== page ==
Autopaying your bills may not be the smartest way to go after all. A new study of 16 years of billing records from a South Carolina electric company suggests that people who use automatic payments end up consuming more power.
Around half of households with Internet access in the U.S. pay bills by autopay, according to a 2013 survey. However, by eliminating the step of engaging with monthly bills in the process of writing out a check, automatic payments may allow people to ignore the cost of what they're using, and in doing so, spend more without realizing it, according to the study by Duke University economist Steven Sexton in the Review of Economics and Statistics.
Sexton examined years of records from Santee Cooper, a South Carolina power company that serves about 160,000 customers, including bills for both residential and commercial accounts. Households that enrolled in automatic billing showed a 4 to 6 percent increase in electricity consumption, on average, and commercial customers consumed an average of 8 percent more electricity.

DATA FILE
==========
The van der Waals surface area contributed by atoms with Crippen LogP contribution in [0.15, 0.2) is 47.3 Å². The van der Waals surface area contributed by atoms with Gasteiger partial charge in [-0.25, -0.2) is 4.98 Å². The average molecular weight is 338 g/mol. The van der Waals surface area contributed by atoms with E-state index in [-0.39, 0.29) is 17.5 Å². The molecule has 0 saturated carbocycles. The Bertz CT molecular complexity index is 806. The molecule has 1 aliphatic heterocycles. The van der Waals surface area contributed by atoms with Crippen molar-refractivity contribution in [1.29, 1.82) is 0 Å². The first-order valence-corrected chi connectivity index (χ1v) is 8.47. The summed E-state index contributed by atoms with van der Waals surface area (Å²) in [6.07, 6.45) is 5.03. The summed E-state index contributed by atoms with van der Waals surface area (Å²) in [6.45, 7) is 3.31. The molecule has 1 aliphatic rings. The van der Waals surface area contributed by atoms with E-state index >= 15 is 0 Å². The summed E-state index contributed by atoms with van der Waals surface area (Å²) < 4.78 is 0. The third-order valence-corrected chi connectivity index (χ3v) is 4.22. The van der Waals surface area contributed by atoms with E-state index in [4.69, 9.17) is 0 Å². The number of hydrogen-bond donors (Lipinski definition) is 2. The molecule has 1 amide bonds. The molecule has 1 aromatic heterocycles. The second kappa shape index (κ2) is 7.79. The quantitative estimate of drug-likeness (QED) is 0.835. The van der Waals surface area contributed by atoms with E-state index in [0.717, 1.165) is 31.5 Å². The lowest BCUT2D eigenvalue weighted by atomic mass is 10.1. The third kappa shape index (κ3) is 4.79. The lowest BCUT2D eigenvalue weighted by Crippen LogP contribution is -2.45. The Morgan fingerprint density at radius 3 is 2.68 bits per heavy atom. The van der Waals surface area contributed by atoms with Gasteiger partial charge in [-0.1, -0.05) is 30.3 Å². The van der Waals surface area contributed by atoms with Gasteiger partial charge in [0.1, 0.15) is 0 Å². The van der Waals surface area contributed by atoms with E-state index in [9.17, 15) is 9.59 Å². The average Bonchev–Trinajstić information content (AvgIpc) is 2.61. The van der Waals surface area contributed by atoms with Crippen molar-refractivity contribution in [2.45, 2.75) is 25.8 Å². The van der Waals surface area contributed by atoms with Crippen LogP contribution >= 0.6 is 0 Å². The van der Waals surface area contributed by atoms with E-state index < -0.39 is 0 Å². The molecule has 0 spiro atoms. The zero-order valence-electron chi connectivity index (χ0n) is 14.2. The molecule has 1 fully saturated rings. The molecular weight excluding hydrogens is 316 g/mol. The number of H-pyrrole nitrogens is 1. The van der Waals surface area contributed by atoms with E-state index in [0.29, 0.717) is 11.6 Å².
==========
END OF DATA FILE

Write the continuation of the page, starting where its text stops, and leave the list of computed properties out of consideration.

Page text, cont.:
Granted, this study only examined the effects of autopay on one utility in one region, and it’s possible that results might differ across the entire country, or for other utility usages, such as water consumption. But if the results hold true nationwide, at least with electricity use, autopaying could increase U.S. power consumption by 15.8 billion kilowatt hours per year—about the equivalent of the electricity use of 1.5 million homes. So much for the environmentalism of paper-free billing.